In this last unit of the course, I’m hoping to expand my students’ sense of who “does” history. We’re looking at people who construct historical narratives, who make historical interpretations, and who profess history – people who work as historical professionals, no matter what their professional training. My goal is for them to see that history is an expansive tent, full of rich complicated arguments and that it’s a lifelong endeavor with many career paths. We will talk about historiography, film, public history, professional ethics, and history on the internet. The only trouble with this section of the course, I’m finding, is that I could teach an entire semester on the topics I’m only giving one week to. This is such a whirlwind introduction, I worry that it doesn’t allow the kind of immersion that sparks real interest. Sigh. Deeper topics would mean fewer topics, and I feel like these are all essential.
Historiography: honestly, we do so little of this at the undergraduate level in our institution that it’s the goal of the methods course to introduce students to this concept at a very basic level. We don’t do this in the survey courses at all. The 200 and 300-level courses are all content based. Our curriculum is organized around (as many are, I’m sure) the idea of regional diversity, not necessarily methodological diversity or around historical processes. We don’t have a standalone historiography course, perhaps in part because there’s skepticism that anyone would voluntarily take such a thing if that’s what it were called. Williams, in Historian’s Toolbox, remarks offhandedly that all history papers should have a historiographical section. This becomes reflexive for grad students and academics, but I realized I had never made that expectation explicit in any of the papers I regularly assign. I got partway through our class discussion about what historiography is and how to research the historiography of a topic, and was seeing puzzled faces so I stopped in the middle and asked my class: “Have you seen this before? Or is this new?” And they all said: this is new to us.
To model what it might look like, I chose an article that I thought was foundational, a classic if you will, and proposed this to my students:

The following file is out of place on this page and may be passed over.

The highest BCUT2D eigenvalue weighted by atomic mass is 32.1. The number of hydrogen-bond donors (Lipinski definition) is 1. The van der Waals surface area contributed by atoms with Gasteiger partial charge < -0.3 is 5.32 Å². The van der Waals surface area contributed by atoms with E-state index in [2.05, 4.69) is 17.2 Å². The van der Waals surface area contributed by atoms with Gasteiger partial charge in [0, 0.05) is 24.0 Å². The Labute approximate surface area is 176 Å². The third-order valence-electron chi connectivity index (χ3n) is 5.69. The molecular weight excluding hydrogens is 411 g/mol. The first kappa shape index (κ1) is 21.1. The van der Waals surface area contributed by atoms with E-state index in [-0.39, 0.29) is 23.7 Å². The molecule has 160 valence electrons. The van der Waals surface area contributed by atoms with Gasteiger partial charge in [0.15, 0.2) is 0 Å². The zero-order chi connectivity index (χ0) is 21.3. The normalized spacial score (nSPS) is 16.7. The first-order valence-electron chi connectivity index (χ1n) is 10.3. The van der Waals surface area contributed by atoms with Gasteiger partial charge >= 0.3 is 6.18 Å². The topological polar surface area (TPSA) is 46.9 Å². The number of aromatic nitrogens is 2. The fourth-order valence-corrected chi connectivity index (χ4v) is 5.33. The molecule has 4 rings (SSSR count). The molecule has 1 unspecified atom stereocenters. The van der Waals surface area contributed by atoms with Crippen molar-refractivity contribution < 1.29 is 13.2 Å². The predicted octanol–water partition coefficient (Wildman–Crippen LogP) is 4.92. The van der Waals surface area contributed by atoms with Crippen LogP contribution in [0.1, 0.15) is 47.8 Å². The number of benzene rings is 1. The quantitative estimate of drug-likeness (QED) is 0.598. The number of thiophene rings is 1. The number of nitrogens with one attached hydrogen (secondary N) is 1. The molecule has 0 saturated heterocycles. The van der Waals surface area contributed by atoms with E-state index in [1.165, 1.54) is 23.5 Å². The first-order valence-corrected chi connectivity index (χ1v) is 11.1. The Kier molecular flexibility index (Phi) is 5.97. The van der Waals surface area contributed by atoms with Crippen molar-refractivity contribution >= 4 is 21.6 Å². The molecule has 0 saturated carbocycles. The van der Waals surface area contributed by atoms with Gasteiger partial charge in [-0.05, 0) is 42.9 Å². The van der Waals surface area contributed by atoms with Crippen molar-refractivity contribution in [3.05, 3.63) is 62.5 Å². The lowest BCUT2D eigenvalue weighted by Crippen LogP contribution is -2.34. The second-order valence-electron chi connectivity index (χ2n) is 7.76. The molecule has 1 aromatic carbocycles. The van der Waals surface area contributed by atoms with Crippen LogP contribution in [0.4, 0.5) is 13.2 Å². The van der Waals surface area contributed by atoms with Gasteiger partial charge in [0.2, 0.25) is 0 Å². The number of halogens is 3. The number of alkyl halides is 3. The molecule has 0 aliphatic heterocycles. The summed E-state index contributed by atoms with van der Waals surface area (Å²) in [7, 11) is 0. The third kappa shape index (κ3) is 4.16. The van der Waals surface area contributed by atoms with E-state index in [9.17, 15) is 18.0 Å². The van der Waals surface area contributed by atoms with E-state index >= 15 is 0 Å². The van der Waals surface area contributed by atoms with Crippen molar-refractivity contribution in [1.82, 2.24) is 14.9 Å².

Youâ€™re looking not just for the content of the article, which I hope youâ€™ll find both interesting and provocative, but (mainly) at how she positions her work as new and ground-breaking. Note that she discusses, critiques, builds upon and challenges previous work of other historians, and how she suggests some areas for future research. Her article is foundational to the field of womenâ€™s studies and has, itself, been revised, critiqued, and built upon many times since its publication.
The article was Joan Scott, “Gender as a Useful Category of Historical Analysis.” On our discussion day we talked about reading strategies for scholarly texts (a review of the predatory reading advice I used earlier in the semester), and then we discussed our way through the entire article. Yes, it’s hard. Yes, it’s specialized. Yes, it does not yield up its meaning on one read-through. That’s the point. It’s not intended to be widely accessible; it’s part of a conversation among scholars and this is how they argue.
Here’s the secret I wanted to convey, a secret which my students have a hard time believing at first. Scholarship only *sounds* polite on paper, but under that jargon is fangs and claws. It’s a clever code. I try to tell them that history is viciously Oedipal, always slaying the fathers. We never try to confirm someone else’s results (maybe science doesn’t do that either, so scientists: correct me, but isn’t science on some level about reproducible results?). We try to plug gaps but often first must create the gaps by cutting holes in the existing scholarship. Revisionism is the name of the game, not reproduction, and we make no apology for that. On the contrary:
Contemptuously: “You… You… Revisionist!”
Smugly: “Why, thank you.”
Welcome backstage, it’s rather more like a mosh pit than you had probably imagined.